How the Political Parties are Using Digital to Win Votes

7 Aaron Falloon

There is an argument to be had that the run up to May’s General Election is turning into a set of nationwide marketing campaigns, with the huge budgets to match. Each of the major parties have identified a demographic they want to target, each party has a message they want to spread and each party is using various channels (not to mention, agencies) to tell their story. One channel that has become increasingly important in the 2015 Election is digital.

Ever since Obama’s ground-breaking use of social media during his presidential campaign in 2008, politicians have been attempting to harness the power of the online world in similar way. No one has quite managed to achieve what the US President did but the digital space does play a major role in political campaigns here and abroad.

As early as late last year, the parties were partnering with some of the world’s leading marketing agencies. Labour have even chosen Blue State Digital, the agency behind the aforementioned Obama campaign, as their digital strategy partner for the General Election. They launched a redesigned website in October.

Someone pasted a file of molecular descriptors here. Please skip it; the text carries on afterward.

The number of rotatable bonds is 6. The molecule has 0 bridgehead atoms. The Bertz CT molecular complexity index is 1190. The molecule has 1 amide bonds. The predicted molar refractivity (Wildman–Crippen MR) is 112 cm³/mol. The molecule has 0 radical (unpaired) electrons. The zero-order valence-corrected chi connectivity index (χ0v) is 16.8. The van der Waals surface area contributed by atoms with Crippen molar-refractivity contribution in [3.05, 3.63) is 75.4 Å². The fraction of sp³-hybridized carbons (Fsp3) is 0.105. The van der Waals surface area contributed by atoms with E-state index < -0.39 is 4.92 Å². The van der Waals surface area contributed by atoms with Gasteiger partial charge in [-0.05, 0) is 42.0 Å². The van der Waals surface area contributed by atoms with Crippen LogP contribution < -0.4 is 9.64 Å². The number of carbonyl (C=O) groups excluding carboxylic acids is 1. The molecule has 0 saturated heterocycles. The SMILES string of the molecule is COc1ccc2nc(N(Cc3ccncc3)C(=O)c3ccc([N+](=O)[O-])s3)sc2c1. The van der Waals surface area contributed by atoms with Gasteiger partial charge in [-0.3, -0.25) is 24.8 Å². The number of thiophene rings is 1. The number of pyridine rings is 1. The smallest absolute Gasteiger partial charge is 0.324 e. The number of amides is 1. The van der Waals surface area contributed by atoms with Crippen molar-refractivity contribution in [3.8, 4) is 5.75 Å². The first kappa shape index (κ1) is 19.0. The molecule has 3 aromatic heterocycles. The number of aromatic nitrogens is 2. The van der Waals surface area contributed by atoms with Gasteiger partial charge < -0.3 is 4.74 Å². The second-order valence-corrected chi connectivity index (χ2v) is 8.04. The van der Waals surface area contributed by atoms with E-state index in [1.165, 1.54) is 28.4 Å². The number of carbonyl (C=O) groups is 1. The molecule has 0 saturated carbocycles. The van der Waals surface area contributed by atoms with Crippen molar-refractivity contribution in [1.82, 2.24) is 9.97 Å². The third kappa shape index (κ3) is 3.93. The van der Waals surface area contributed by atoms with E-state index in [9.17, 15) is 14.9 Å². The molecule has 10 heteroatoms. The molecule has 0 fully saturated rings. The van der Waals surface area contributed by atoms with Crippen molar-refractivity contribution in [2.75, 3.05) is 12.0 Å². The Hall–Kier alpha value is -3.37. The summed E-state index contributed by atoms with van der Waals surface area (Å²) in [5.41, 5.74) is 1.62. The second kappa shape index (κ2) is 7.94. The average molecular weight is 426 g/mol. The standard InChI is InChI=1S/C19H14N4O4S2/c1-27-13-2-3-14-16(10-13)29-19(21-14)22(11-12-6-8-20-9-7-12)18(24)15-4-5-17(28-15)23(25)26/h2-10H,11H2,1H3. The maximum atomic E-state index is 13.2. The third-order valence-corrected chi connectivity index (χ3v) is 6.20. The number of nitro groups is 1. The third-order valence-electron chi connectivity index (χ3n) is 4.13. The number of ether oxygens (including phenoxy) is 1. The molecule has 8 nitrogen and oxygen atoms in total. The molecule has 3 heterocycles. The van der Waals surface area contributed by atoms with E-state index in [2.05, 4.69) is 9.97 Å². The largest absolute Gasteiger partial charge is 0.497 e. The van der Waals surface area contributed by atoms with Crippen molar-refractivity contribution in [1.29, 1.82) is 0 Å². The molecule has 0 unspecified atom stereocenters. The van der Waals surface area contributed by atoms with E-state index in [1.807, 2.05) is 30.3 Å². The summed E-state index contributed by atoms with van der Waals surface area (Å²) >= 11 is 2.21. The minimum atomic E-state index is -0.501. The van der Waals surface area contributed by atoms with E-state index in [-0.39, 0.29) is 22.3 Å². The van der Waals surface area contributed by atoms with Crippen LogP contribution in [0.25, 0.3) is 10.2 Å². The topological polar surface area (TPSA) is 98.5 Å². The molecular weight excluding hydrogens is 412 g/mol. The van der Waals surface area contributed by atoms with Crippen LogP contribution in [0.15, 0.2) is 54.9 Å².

The Conservatives, partnering with M&C Saatchii, have integrated online and offline in their strategy by producing a set of “attack” videos and posters. They have made use of their social media channels, along with traditional methods such as billboards, to promote their message.

However, out of all the major parties, it is the Liberal Democrats that have impressed most with their digital strategy with a localised campaign. In an attempt to appeal to swing voters, the party’s website shows personalised content about your local constituency based on your computer’s IP address.

It’s the first time a strategy of this kind has been employed by a political party in the UK. Bess Mayhew, the Liberal Democrat’s digital communication stated, “Viewing web content that is more personal and less generic can really impact the way people vote, and small margins can make a huge difference to the final result.“.

The Lib Dems are only polling 9% at the moment so it is very unlikely they will make any significant impact on May 7. But, as digital marketers, we should take a moment to appreciate their sublime execution of an innovative digital strategy.